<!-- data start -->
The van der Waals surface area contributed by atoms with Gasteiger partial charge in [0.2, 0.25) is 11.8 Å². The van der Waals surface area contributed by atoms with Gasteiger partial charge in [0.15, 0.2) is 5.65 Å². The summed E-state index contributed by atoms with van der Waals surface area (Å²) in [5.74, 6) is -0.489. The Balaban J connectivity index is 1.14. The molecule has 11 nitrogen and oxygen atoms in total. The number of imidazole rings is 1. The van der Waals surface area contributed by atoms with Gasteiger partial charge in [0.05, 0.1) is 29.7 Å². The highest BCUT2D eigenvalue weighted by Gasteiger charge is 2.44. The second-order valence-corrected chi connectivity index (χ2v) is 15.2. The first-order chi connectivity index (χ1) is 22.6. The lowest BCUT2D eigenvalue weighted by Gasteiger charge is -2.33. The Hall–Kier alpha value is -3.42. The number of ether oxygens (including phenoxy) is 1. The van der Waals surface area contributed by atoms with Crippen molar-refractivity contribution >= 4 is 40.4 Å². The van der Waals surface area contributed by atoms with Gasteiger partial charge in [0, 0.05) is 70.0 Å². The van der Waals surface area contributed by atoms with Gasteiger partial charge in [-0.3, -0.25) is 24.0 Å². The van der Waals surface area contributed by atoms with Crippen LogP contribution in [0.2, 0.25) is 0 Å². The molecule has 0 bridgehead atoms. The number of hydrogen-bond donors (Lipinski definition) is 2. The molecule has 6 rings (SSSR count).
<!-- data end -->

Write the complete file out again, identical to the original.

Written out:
The van der Waals surface area contributed by atoms with Gasteiger partial charge in [0.2, 0.25) is 11.8 Å². The van der Waals surface area contributed by atoms with Gasteiger partial charge in [0.15, 0.2) is 5.65 Å². The summed E-state index contributed by atoms with van der Waals surface area (Å²) in [5.74, 6) is -0.489. The Balaban J connectivity index is 1.14. The molecule has 11 nitrogen and oxygen atoms in total. The number of imidazole rings is 1. The van der Waals surface area contributed by atoms with Gasteiger partial charge in [0.05, 0.1) is 29.7 Å². The highest BCUT2D eigenvalue weighted by Gasteiger charge is 2.44. The second-order valence-corrected chi connectivity index (χ2v) is 15.2. The first-order chi connectivity index (χ1) is 22.6. The lowest BCUT2D eigenvalue weighted by Gasteiger charge is -2.33. The Hall–Kier alpha value is -3.42. The number of ether oxygens (including phenoxy) is 1. The van der Waals surface area contributed by atoms with Crippen molar-refractivity contribution >= 4 is 40.4 Å². The van der Waals surface area contributed by atoms with Gasteiger partial charge in [0, 0.05) is 70.0 Å². The van der Waals surface area contributed by atoms with Gasteiger partial charge in [-0.3, -0.25) is 24.0 Å². The van der Waals surface area contributed by atoms with Crippen LogP contribution in [0.2, 0.25) is 0 Å². The molecule has 0 bridgehead atoms. The number of hydrogen-bond donors (Lipinski definition) is 2. The molecule has 6 rings (SSSR count).